Africa, northeastern Angola, Chokwe people
Wood, hair, and hide
16 x 6 x 6 in. (40.6 x 15.2 x 15.2 cm)
Currently On View
This imposing figure represents the hero Chibinda Ilunga, royal ancestor of the Chokwe people. According to legend, Ilunga, the son of a great Luba chief, wooed Lweji, a Lunda chieftainess. He introduced into that tribe the concept of divine kingship and also taught the Lunda the art of hunting. From their union, if rather indirectly, came the Mwata Yamvo rulers of the Lunda, to whom the Chokwe not only paid tribute, but also regularly furnished sculptors who produced many kinds of court art almost up to the present day. By association, Chibinda Ilunga became a culture hero and model for Chokwe chiefs as well. The figure of Chibinda Ilunga came to represent the archetypal chief who maintains the well-being of his people, and he also served as a role model for men in Chokwe society. This figure wears elaborate headgear with rolled side elements as a sign of his royal rank. He holds a staff in his right hand and a carved antelope horn in his left. Since the hunter chief was the most sacred subject portrayed by the Chokwe, such figures were attempted only by the most skilled artists. This sculpture conveys the physical strength and stealth of the hunter’s body as well as the sensitivity and intelligence of a great leader’s face.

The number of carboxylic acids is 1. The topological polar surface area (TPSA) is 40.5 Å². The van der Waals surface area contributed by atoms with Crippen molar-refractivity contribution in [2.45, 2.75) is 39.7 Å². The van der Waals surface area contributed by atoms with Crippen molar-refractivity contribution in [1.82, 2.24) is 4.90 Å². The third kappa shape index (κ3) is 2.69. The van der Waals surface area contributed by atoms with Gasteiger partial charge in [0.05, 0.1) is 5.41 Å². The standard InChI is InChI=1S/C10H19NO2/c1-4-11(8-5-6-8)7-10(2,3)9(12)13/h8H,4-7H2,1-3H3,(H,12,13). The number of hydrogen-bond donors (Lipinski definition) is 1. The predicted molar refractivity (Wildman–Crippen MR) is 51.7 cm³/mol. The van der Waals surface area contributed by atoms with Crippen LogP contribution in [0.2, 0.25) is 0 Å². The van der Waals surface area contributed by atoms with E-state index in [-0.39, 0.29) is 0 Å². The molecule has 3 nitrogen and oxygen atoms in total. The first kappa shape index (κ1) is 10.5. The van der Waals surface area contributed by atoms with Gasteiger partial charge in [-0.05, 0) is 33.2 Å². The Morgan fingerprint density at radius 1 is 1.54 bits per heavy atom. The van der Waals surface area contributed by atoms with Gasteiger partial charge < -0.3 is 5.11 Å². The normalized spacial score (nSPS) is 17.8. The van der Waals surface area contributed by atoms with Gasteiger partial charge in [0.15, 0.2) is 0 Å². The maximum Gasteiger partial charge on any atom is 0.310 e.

Recordings for Adults
Recordings for Children
Fred Abecassis, probably Angola, before 1900; private collection from 1940; (sale, Christie, Manson & Woods, Ltd., London, 13 June 1978, no. 254); (Walter Randel, New York); purchased by Kimbell Art Foundation, Fort Worth, 1978.